Shawn Kelley’s documentary memoir, My Father’s Brothers, recounts the events of June 29, 1966, when, during the Vietnam war, a platoon of American soldiers stumbled upon a large North Vietnamese force in the dense jungles northeast of Saigon.
Outnumbered and outgunned, the company came under fire. What started as a routine patrol became a defining moment for each of the men of the Alpha Company, 2nd Battalion, 503rd Infantry, 173rd Airborne division. The filmmaker interviews his father, Jack T. Kelley, and other survivors about what happened on that day and how it has impacted their lives.
Even half a century later, the veterans have difficulty keeping themselves together to tell their stories of bravery and heroism. The many instances of grace under fire are an astounding testament to the will and endurance of these fighting men. But, of course, that one day changed their lives forever. As the years went by, the strength of that day, for those who lived through it, morphed into sadness and trauma wrapped up in survivors’ guilt that has taken much away from the warriors who fought with such tenacity.
Kelley begins My Father’s Brothers by saying that his father never talked about the war. This is typical of many warfighters. Once a soldier has stood in that particular hell, knowing they could as easily die as live and nothing but luck would make the difference, one must question how you could ever make anyone understand? They tell of crawling through mud made of soil and blood and how calls for the medic were met with the response, “the medic is dead.” As it seemed clear they would be overrun, they fell back and gathered their last grenades to use on themselves rather than be taken prisoner.
“…a platoon of American soldiers stumbled upon a large North Vietnamese force…outnumbered and outgunned…”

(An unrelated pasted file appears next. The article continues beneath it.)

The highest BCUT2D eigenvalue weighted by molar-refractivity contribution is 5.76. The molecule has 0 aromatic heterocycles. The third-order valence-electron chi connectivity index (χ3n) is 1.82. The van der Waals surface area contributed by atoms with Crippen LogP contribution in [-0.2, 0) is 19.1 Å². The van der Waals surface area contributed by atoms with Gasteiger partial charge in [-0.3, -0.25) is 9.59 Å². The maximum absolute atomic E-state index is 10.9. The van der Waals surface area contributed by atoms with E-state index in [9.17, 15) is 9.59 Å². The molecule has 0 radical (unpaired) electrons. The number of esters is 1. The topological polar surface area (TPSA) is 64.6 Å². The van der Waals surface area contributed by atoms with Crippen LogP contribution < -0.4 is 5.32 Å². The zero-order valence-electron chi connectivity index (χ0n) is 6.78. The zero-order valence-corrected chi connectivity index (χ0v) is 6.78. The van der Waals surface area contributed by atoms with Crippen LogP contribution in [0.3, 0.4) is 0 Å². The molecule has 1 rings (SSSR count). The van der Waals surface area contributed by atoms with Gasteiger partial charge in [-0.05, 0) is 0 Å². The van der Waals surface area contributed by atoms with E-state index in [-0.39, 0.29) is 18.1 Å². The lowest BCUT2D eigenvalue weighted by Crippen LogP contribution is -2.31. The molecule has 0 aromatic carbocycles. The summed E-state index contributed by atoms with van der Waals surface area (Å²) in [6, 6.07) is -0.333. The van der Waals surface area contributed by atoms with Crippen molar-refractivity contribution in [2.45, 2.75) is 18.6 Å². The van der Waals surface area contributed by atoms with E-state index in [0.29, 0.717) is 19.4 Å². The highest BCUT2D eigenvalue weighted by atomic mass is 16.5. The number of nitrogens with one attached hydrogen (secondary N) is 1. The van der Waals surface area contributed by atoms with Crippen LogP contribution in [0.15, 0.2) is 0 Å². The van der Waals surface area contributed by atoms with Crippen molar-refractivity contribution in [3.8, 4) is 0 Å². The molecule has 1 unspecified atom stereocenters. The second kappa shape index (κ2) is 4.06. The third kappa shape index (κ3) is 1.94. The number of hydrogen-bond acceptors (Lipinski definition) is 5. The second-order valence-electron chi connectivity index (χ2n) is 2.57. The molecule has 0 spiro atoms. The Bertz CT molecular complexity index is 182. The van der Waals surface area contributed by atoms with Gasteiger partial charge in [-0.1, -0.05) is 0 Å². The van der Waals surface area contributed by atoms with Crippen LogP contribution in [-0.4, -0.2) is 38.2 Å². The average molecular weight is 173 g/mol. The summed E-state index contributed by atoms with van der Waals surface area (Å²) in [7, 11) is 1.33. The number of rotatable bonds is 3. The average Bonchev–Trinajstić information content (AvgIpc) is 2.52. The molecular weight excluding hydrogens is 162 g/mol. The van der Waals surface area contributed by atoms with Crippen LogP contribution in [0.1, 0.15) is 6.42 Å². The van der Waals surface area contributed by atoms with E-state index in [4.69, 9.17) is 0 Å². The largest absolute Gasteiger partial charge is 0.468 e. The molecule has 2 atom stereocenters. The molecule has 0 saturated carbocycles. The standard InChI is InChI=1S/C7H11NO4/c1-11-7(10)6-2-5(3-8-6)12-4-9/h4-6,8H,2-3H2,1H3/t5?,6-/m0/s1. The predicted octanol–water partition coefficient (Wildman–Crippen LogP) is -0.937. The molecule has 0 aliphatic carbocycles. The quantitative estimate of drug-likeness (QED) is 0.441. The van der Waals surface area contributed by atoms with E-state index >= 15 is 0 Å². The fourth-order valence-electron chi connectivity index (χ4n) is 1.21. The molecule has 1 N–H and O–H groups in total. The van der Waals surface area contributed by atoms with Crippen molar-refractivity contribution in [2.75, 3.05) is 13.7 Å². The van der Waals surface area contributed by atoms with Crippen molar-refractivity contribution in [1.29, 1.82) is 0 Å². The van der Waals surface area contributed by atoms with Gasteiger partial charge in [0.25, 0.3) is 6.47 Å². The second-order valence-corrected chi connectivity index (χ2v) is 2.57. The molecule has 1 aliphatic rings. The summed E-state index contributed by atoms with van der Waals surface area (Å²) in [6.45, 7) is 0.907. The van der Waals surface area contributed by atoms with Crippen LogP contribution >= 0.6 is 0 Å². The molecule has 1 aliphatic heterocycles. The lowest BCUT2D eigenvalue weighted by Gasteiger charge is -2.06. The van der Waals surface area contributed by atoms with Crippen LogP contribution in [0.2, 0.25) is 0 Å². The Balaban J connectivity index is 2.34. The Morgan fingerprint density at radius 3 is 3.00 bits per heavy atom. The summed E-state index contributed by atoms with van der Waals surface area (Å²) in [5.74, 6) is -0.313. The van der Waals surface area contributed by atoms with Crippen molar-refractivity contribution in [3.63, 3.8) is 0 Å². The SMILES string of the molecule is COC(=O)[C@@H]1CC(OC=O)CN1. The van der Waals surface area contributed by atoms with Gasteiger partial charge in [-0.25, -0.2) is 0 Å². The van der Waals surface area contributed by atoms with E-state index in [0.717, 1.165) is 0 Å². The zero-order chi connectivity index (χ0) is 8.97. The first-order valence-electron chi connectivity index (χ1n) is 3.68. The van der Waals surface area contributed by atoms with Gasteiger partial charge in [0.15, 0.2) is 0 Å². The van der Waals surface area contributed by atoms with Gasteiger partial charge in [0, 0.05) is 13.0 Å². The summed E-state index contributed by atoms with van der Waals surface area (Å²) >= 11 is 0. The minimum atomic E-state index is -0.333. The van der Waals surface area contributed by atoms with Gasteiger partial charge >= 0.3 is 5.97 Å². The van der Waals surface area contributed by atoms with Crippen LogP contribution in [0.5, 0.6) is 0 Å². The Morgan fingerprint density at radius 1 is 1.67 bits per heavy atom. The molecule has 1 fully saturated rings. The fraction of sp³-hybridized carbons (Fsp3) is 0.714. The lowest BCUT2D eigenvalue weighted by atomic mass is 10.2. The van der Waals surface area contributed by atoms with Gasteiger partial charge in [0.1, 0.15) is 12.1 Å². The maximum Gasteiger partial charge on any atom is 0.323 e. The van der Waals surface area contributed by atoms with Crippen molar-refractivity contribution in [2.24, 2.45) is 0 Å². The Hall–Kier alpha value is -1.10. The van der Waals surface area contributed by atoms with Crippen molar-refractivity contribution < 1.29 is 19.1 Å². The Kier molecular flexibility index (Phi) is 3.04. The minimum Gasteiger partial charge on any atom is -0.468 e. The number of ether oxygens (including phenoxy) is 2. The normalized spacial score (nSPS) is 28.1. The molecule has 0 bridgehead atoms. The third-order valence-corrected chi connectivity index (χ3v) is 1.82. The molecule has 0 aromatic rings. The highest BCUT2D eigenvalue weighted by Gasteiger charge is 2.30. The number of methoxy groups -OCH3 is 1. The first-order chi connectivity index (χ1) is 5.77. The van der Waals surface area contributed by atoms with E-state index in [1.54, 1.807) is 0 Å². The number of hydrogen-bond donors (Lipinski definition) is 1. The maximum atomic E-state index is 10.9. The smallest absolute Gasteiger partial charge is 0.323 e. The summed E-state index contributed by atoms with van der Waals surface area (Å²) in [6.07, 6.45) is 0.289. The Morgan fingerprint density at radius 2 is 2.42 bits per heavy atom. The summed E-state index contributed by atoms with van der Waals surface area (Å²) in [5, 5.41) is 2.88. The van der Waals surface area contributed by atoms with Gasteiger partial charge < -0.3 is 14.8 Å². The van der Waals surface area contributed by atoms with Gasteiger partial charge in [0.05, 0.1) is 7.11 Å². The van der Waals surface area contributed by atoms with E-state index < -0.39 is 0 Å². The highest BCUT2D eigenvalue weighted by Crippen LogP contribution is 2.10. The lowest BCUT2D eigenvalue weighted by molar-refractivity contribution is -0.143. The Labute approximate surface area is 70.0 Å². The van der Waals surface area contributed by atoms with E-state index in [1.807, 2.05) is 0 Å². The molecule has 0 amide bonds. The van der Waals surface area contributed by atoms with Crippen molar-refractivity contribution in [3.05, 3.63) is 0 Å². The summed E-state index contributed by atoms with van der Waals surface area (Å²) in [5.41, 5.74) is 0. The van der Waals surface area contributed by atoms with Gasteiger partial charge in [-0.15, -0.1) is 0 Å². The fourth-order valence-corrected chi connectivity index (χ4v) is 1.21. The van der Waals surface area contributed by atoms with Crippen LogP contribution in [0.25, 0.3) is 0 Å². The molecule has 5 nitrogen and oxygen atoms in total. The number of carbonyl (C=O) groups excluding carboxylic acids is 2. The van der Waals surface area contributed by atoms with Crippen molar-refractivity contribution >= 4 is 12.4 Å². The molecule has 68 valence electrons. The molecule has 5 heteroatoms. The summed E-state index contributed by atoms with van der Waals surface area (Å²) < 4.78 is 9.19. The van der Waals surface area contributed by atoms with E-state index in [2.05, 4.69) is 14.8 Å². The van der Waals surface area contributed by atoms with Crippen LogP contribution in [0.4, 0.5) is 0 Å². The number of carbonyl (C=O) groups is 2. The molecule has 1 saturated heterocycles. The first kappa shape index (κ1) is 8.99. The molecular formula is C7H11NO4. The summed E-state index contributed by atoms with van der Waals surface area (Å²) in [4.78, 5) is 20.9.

With trembling voices, the Vietnam vets talk about June 29, the hell of being caught alone against a superior force, and the deaths of their friends. What isn’t really dwelt upon is that there were also men facing the other way, at whom our troops were throwing .223 cal bullets at the rate of 700 rounds per minute. We were, in fact, on their land at the time.
My Father’s Brothers is a beautifully done doc about a particular battle in Vietnam. These stories are as important as they are horrific. Kelley means the film as a gift of respect to his father and the Americans who fought on June 29 and during the rest of the conflict. In the style of Saving Private Ryan, it succeeds at this goal, as the images fade from the screen, the horns swell, and we feel that pride in the American soldier, particularly for those who fought in Vietnam, who came home to be reviled and vilified. This is appropriate.
The men fighting in Vietnam had no clear idea why they were there. Then, in a moment of horrific clarity, one of the veterans speaks of traveling back to Vietnam and meeting men who had fought on the other side. One of them pointed out that they were all, on both sides, just young men doing what their country asked them to do at the end of the day. Young men, convinced of their invincibility, blood up, and surging forward with a war cry, “all the way, sir,” become old men (if they live), who can barely function, and who are doomed to forever live one awful day over and over until they die. For what?
The true horror of a warlike Vietnam is that so many people just died for no real reason. If Vietnam has taught us anything, it’s that the cost of war is too high. Shawn Kelley pays tribute to his father and his father’s brothers-in-arms with My Father’s Brothers while at the same time reminding us of this terrible price.